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Stay Sense-ible: Protecting Your Senses As You Age


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Our five senses help us to interact with the world. As we get older, these senses can naturally start to dull. However, bad habits can often speed up this process. To help your senses to stay sharp long into old age, here are a few precautions that you should take.


Sight

There are lots of things that can damage our vision, but one of the biggest culprits is bright light. UV light from the sun is the most obvious example – wearing sunglasses on a bright day could protect your eyes and prevent future conditions such as cataracts. Staring at bright screens in the dark is also thought to cause damage –avoid staring at a bright TV or smartphone in the dark.


Smoking can also damage your eyes. In fact, giving up smoking could reduce the risk of dry eyes, glaucoma, cataracts and various other eye conditions.


Taking regular eye tests can help you to look after your vision. If you need glasses, it’s recommended that you wear them, as you’ll likely make your vision worse by straining.


Hearing

Loud noise exposure is one of the most common causes of premature hearing loss. If you regularly go to concerts or motorsports events or work in a loud environment such as a construction site or nightclub, wearing ear protection could be vital for saving your hearing. Listening to loud music on headphones or in the car is also a common cause of hearing loss.


You should also be careful of how you clean your ears. Poking a cotton bud in your ears can be one of the biggest causes of earwax impaction and could damage your eardrum and ear canal. Avoid the cotton buds and rely on water and eardrops instead (but don’t let your ears stay wet for too long as this can cause infection).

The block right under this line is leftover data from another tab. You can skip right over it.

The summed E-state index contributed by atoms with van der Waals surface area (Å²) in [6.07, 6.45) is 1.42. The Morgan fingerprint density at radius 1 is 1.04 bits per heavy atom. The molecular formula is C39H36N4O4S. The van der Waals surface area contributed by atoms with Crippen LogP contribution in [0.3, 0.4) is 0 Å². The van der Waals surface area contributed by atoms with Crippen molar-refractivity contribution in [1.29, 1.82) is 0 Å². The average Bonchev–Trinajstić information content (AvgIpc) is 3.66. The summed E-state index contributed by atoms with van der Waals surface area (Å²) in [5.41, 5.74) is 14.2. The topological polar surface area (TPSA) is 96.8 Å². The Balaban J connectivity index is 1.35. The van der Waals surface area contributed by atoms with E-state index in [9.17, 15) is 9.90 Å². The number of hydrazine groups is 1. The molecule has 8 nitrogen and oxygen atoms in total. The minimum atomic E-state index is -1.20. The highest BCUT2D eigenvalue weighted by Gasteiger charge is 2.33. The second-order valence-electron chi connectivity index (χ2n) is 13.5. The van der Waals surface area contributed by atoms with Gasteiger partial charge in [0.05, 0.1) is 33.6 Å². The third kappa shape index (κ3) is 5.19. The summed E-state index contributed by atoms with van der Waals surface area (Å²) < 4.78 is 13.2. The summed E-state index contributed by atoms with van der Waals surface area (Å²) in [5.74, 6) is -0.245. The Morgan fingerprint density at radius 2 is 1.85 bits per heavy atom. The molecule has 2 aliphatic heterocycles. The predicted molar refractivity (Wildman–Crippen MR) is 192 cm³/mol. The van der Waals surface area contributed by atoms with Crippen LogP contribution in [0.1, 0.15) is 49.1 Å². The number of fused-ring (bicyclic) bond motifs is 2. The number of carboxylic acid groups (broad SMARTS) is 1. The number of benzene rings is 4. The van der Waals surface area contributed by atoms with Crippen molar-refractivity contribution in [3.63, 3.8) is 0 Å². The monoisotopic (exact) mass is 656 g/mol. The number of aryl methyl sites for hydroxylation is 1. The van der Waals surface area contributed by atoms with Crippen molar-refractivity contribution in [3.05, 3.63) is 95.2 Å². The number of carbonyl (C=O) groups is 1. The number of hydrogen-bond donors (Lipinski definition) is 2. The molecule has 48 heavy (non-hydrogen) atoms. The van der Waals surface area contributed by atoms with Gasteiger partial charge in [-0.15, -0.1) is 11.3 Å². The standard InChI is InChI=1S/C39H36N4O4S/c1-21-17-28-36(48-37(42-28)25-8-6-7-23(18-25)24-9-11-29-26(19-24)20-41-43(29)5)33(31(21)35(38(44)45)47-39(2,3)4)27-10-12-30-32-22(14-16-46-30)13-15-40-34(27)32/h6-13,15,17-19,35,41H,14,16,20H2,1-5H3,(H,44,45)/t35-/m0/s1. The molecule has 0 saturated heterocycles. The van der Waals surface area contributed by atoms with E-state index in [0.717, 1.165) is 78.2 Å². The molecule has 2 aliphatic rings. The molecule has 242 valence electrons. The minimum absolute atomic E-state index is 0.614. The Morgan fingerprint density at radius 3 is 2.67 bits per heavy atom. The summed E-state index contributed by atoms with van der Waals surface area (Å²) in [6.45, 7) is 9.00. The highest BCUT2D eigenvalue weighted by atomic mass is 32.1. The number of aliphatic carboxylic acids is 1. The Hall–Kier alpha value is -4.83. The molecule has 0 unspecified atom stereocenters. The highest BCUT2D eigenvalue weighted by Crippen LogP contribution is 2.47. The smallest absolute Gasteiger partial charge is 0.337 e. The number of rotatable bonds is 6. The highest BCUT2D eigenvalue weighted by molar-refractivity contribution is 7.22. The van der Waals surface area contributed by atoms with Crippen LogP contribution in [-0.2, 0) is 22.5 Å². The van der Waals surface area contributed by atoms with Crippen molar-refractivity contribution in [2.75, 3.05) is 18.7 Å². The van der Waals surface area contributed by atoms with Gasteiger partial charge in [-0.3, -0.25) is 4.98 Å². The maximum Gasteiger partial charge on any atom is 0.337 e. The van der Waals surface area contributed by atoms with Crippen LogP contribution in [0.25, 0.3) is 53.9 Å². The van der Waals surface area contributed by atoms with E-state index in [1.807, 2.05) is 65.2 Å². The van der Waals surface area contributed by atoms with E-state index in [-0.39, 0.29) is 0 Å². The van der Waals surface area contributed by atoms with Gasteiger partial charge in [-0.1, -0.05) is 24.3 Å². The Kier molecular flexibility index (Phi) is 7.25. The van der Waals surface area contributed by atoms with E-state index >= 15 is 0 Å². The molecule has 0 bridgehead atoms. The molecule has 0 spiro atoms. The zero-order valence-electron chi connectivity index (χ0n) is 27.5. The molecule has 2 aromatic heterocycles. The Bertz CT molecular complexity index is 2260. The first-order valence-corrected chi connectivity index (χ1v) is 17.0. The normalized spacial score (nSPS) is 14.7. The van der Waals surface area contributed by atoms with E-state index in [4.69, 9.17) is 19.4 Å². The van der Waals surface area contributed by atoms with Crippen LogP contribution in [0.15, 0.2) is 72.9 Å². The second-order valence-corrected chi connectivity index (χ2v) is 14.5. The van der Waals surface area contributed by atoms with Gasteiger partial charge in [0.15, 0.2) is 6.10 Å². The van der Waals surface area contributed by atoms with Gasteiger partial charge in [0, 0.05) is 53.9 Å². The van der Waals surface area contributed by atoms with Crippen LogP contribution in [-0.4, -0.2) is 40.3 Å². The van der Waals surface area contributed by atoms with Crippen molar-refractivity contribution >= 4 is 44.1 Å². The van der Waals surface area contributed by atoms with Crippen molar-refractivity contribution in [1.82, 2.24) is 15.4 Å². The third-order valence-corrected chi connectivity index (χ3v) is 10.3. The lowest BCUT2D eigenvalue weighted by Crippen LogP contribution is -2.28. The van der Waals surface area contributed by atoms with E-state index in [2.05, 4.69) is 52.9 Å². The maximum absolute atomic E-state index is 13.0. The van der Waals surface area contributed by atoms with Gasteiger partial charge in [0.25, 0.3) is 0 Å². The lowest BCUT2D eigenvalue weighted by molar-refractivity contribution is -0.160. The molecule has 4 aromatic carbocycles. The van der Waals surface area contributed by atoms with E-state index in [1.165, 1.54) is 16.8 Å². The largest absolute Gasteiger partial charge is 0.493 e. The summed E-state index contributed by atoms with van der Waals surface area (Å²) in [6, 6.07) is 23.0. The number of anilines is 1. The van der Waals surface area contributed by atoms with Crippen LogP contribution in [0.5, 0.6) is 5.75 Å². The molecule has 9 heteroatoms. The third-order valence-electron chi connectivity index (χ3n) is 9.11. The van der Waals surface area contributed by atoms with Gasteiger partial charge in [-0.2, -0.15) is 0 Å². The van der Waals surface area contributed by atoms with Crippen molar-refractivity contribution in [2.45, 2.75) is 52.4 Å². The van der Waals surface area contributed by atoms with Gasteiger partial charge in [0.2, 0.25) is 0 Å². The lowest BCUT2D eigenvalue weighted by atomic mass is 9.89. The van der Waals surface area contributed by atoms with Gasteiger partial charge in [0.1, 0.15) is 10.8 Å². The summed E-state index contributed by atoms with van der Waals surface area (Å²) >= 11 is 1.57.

Companies like Listen Lively can help you if you’ve started to experience hearing loss. It could be essential that you wear a hearing aid if you’re suffering hearing loss – further strain to your hearing could make it worse.


Touch

A number of conditions can result in hypoesthesia – a reduced sense of touch. Such conditions aren’t always easy to avoid but may be reduced by keeping a good diet and exercise.


Many people lose their sense of touch in certain areas such as the feet or hands from injuries such as cuts or burns. For instance, handling hot objects without gloves could lead to nerve damage in the hand.


Taste/smell

Our sense of taste and smell is linked and so can be affected in similar ways. Smoking is one bad habit that can damage these senses – many smokers experience reduced taste and smell in later years, which can affect the ability to enjoy food.


Good dental hygiene is also important for preventing loss of taste and smell. Oral infections from gum disease can lead to loss of taste receptors, while some dental problems can even affect our ability to smell.